Lincoln Planning Commission begins review process for L-shaped projectBy: Steve Archer, Reporter
Development of an L-shaped area of land just south of Nicolaus Road, and close to the regional airport, received an early look April 15 by the Lincoln Planning Commission.
The proposed project area, known as Special Use District B Northeast Quadrant, is bordered by Nicolaus Road to the north,Nelson Lane to the south, Highway 65 bypass to the south and the former wastewater treatment plant to the east.
The commission held a scoping session for the 186.2-acre project. A scoping session is the very earliest stage in preparing an environmental impact report (EIR).
Jim Bermudez, the Lincoln development services manager, told the large audience and commissioners that it would be “some time” before any formal action is taken on SUD-B NE Quadrant. The project is part of a larger – 1,844-acre – planning area, SUD-B.
“This is not a formal discussion of the merits of the project,” said Bermudez, adding that this was the time to listen to public concerns.
Commissioner Bill Lyons echoed Bermudez’s comments.
“This process is not going to happen quickly,” Lyons said. “I’m guessing five years.”
Commissioner Michael Roberts said his main concern with the proposed development was its proximity to the airport.
“This is one of the biggest projects to come to the city in a long time,” said Roberts, the commission’s senior member. “This is just a concept right now. Changes can be made; it may not come close to 392 homes.”
Resident Alan Cuenca said the project should not move forward because of the airport.
“Homeowners who will be directly affected by the airport don’t live here yet but they will,” Cuenca said. “Generally speaking, homes have been restricted to one mile away from the airport.”
Although the property is within Lincoln’s sphere of influence, it is outside the city limits. For the project to move forward, the Placer County Local Area Formation Commission will have to approve the property’s annexation to Lincoln. After LAFCO receives an application, it is sent to different county departments and agencies for comment, information gathering and analysis. Once the application is analyzed, the commission holds a public hearing to make its determination.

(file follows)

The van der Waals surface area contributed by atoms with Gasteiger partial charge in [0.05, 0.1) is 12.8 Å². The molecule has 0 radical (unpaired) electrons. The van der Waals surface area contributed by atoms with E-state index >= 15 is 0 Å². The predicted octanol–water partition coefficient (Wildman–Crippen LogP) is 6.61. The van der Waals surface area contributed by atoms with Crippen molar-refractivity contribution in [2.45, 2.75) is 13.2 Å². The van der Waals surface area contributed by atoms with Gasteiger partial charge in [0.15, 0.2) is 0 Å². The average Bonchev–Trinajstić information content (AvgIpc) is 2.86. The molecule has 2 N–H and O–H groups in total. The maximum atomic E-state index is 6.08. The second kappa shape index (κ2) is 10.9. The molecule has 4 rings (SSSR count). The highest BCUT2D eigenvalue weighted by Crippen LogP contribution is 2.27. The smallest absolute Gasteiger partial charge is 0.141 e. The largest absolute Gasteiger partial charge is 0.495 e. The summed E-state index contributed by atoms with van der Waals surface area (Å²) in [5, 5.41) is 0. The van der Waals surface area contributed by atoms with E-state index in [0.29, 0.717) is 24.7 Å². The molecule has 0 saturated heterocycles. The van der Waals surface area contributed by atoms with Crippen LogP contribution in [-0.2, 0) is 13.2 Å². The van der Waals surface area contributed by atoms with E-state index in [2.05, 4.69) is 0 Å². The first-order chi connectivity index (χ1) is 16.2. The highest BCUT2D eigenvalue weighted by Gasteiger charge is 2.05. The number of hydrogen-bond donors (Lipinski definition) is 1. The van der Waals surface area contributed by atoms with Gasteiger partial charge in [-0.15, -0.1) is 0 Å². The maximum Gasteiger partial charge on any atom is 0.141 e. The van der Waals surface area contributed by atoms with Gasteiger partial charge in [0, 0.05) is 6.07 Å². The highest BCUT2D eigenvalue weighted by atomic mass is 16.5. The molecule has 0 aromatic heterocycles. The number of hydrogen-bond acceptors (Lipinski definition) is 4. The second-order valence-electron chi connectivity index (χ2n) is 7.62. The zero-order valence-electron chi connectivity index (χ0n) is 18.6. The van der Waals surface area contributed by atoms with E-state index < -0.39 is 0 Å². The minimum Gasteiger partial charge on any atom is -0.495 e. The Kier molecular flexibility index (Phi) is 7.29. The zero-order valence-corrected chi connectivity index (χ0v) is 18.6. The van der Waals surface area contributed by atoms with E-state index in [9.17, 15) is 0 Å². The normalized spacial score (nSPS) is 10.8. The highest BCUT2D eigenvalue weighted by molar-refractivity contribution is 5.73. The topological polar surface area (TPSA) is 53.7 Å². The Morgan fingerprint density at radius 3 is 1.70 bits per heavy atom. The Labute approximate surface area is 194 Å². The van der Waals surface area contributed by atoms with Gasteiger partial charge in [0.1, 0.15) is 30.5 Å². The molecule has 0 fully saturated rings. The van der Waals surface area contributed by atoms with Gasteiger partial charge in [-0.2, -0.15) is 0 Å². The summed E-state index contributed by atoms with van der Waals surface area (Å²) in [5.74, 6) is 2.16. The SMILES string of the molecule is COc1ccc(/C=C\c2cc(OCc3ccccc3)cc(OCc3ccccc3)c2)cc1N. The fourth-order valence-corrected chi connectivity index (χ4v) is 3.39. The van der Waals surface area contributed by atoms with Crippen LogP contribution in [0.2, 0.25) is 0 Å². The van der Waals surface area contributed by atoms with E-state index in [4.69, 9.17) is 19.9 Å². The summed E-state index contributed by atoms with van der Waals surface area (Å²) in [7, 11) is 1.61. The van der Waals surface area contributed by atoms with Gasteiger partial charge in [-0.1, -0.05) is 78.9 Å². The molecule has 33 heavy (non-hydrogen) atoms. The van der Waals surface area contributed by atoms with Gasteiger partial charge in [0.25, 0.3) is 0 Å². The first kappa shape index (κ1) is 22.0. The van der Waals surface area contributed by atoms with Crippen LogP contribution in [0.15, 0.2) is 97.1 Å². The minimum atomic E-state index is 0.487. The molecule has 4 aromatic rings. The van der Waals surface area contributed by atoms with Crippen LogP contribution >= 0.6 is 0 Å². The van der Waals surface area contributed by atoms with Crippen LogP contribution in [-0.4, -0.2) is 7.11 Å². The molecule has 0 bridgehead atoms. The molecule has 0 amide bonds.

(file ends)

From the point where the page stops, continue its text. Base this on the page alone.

Other requirements that the project must meet include a general plan amendment by the city of Lincoln; adoption of a specific plan; approval of a water supply assessment and a development agreement with the city.
Among the proposed uses for the land are 84 acres for 392 single family homes; 74 acres for 971,000 square-feet of commercial space; 20 acres of open space, including portions of Markham Ravine and Auburn Ravine; and three acres for parks and recreation. No specific businesses or buildings have been planned.
As many as 11 technical studies could be completed within the environmental impact report process, including air quality; biological and cultural resources; geology and hydrology; noise and traffic; water supply; utilities and hazardous materials.
Brian Grattidge, the development’s senior project manager, is responsible for preparing the environmental impact report.
“Traffic is the No. 1 issue I have heard so far,” said Grattidge, of the environmental consulting firm Dudek.
The scoping period is scheduled to end April 30. A draft environmental impact report is expected to be circulated over the summer and a final submitted in December.
In other Planning Commission news, a conditional use permit was approved for Citizen Vine, a wine bar located in Lincoln Village at Twelve Bridges. The wine bar will be open for wine-tasting and on-site consumption of beer and wine.
Paul Jansen, proprietor of Citizen Vine, said the approval process was easier than expected.
“It was positive dealing with the city,” Jansen said. “Staff was very helpful and I feel like I have a partner. I’ve had overwhelming support from the people of Lincoln.”
Also, Lincoln City Clerk Gwen Scanlon said that the next Planning Commission meeting will be at 6 p.m. May 20 in the City Hall third-floor meeting room at 600 6th St., where City Council now meets.